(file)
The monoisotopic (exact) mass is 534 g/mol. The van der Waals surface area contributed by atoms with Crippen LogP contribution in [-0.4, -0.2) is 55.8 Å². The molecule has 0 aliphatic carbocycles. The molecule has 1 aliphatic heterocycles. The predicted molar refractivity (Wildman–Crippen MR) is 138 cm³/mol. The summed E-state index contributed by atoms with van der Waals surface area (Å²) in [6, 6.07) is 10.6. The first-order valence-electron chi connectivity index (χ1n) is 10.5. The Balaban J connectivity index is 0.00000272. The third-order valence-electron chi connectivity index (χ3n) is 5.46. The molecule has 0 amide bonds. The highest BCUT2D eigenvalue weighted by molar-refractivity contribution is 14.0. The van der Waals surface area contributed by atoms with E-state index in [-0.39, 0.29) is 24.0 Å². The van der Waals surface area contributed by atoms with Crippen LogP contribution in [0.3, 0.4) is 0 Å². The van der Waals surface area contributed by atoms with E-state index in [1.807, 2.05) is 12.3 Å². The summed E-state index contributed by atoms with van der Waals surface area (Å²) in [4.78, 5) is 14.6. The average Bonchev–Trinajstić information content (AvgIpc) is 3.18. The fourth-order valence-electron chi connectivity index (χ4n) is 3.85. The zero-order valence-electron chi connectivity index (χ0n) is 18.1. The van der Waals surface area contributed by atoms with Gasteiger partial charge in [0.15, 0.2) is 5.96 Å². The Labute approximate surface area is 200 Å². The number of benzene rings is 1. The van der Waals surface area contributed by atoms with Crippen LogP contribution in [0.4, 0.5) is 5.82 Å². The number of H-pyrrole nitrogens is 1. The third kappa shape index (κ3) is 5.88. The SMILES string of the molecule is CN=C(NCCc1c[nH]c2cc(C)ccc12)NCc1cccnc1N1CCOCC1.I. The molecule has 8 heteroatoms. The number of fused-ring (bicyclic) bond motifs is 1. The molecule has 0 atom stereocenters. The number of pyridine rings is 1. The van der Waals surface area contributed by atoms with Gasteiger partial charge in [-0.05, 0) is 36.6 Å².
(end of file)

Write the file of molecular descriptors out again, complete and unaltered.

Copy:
The monoisotopic (exact) mass is 534 g/mol. The van der Waals surface area contributed by atoms with Crippen LogP contribution in [-0.4, -0.2) is 55.8 Å². The molecule has 0 aliphatic carbocycles. The molecule has 1 aliphatic heterocycles. The predicted molar refractivity (Wildman–Crippen MR) is 138 cm³/mol. The summed E-state index contributed by atoms with van der Waals surface area (Å²) in [6, 6.07) is 10.6. The first-order valence-electron chi connectivity index (χ1n) is 10.5. The Balaban J connectivity index is 0.00000272. The third-order valence-electron chi connectivity index (χ3n) is 5.46. The molecule has 0 amide bonds. The highest BCUT2D eigenvalue weighted by molar-refractivity contribution is 14.0. The van der Waals surface area contributed by atoms with E-state index in [-0.39, 0.29) is 24.0 Å². The van der Waals surface area contributed by atoms with Crippen LogP contribution in [0.3, 0.4) is 0 Å². The van der Waals surface area contributed by atoms with E-state index in [1.807, 2.05) is 12.3 Å². The summed E-state index contributed by atoms with van der Waals surface area (Å²) in [4.78, 5) is 14.6. The average Bonchev–Trinajstić information content (AvgIpc) is 3.18. The fourth-order valence-electron chi connectivity index (χ4n) is 3.85. The zero-order valence-electron chi connectivity index (χ0n) is 18.1. The van der Waals surface area contributed by atoms with Gasteiger partial charge in [0.15, 0.2) is 5.96 Å². The Labute approximate surface area is 200 Å². The number of benzene rings is 1. The van der Waals surface area contributed by atoms with Crippen LogP contribution in [0.4, 0.5) is 5.82 Å². The number of H-pyrrole nitrogens is 1. The third kappa shape index (κ3) is 5.88. The SMILES string of the molecule is CN=C(NCCc1c[nH]c2cc(C)ccc12)NCc1cccnc1N1CCOCC1.I. The molecule has 8 heteroatoms. The number of fused-ring (bicyclic) bond motifs is 1. The molecule has 0 atom stereocenters. The number of pyridine rings is 1. The van der Waals surface area contributed by atoms with Gasteiger partial charge in [-0.05, 0) is 36.6 Å².